Woman sues Las Vegas police in shooting death of unarmed son


The mother of Stanley Gibson, the unarmed, disabled veteran shot and killed by a Las Vegas police officer in December, filed a federal lawsuit against the Metropolitan Police Department on Monday.

Celestine Gibson also named three officers in the lawsuit: Jesus Arevalo, the officer who shot Stanley Gibson, and supervisors Sgt. Michael Hnatuick and Lt. David Dockendorf, who were on the scene of the incident.

The lawsuit alleged that bad Las Vegas police policies - Stanley Gibson, 43, was the 12th person killed by the department last year, a record for the agency - and the use of an AR-15 assault rifle contributed to the death.

Attorney Andre Lagomarsino, who is representing the mother, said police could have done several things to prevent the death.

"They could have called crisis intervention (officers)," he said. "They could have called SWAT. They could have waited him out.

"He just wasn't a threat, and they killed somebody who wasn't a threat."

Stanley Gibson, who was disabled, was probably lost and distraught when police encountered him in a northwest valley apartment complex early Dec. 12. His car became pinned in by two police cars, and he didn't respond to commands to exit his vehicle.

Police hatched a plan to remove him safely from the car: One officer would break out a car window by shooting it with a beanbag shotgun round and another would douse the inside of the car with pepper spray. But when the shotgun round was fired, Arevalo shot seven times into the vehicle with the rifle. Gibson was pronounced dead at the scene.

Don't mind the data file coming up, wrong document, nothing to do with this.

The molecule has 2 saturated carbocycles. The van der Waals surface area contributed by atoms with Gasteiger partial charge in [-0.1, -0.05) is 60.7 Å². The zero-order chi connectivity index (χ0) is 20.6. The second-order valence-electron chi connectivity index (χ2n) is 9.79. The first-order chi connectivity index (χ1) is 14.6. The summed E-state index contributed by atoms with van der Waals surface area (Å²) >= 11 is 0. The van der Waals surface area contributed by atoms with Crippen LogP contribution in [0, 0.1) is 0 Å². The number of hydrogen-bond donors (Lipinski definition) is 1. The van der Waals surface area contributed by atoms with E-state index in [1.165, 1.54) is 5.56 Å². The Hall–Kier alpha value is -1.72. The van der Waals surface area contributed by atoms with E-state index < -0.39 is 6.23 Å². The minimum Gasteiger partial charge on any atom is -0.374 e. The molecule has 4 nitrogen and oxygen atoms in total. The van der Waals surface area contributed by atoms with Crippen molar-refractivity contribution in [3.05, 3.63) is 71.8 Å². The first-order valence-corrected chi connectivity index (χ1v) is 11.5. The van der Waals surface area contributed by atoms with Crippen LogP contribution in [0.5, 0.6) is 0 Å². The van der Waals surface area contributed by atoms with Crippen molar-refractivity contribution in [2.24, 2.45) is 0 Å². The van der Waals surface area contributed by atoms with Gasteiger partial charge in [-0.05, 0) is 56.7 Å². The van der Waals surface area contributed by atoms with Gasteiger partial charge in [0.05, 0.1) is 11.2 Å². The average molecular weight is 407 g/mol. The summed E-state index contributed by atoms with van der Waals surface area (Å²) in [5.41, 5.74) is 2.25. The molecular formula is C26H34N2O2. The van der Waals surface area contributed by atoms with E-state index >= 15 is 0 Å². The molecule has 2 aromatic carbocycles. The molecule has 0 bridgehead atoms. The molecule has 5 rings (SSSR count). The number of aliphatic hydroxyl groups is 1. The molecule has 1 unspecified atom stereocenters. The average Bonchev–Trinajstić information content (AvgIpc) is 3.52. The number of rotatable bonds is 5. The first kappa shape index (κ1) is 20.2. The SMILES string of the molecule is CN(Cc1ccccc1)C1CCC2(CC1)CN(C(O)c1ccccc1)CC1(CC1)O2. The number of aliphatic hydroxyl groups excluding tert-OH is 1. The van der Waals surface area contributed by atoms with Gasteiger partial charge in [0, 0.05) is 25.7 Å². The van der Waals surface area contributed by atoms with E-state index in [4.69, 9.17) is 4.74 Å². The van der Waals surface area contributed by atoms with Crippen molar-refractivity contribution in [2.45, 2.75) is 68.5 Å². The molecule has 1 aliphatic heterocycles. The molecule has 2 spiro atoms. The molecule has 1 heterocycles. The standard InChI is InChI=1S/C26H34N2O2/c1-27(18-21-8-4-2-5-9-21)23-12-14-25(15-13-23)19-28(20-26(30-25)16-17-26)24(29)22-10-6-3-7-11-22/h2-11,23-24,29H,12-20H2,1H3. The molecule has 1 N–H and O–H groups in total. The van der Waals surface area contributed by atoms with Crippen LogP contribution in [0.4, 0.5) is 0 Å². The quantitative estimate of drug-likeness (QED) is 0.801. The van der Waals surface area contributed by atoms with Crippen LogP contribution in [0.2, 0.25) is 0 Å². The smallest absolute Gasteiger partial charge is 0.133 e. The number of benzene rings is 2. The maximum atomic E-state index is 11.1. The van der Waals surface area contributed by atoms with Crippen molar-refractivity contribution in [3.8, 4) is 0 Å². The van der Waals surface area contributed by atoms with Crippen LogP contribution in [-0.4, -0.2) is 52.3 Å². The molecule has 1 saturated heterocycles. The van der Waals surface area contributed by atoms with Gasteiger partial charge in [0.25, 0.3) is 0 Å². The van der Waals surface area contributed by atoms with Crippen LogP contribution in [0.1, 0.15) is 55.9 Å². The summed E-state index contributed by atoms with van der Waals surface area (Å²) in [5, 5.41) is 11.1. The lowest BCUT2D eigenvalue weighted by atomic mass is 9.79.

The high-profile shooting attracted public attention not just because it was captured on video. Las Vegas police had been under scrutiny since unarmed Trevon Cole, 21, was killed in his bathroom the year before, and just days before Gibson's death, the Review-Journal published a series of stories showing that the department was reluctant to learn from, and hold officers accountable for, problem shootings.

Police settled a lawsuit in the Cole case for $1.7 million, a record for a department shooting.

Celestine Gibson is seeking at least $20 million in what could be one of two lawsuits against Las Vegas police for the death.

Stanley Gibson's wife, Rondha, has hired attorney Cal Potter to represent her. Potter said the lawsuit is a couple of months away from being filed. The courts could combine both cases into one.

Lagomarsino said Gibson's mother didn't want to wait for a coroner's inquest, which could be years away.

"We filed because the family wants to proceed in the justice system," Lagomarsino said.

The lawsuit alleges that the agency's "unconstitutional policies, practices and customs" caused his death. It cites as examples:

■ Police weren't required to announce over the radio every time an officer pulls out a rifle, a policy that has since changed.

■ The high number of shootings and some of the statistics the Review-Journal cited in its series.

■ The Cole shooting and the 2003 death of Orlando Barlow, who was unarmed and surrendering to police when he was shot in the back by an officer with an AR-15.

■ Public statements of former police and public officials who expressed concerns over the shooting, including former Sheriff Bill Young, who questioned in a radio interview why an officer had been using a rifle.

Las Vegas police declined to comment on the lawsuit.

Department spokesman Jose Hernandez said the shooting still has not gone before its internal Use of Force Review Board, a panel of civilians and officers who determine whether the shooting violated department policy.

Contact reporter Lawrence Mower at lmower@reviewjournal.com or 702-383-0440.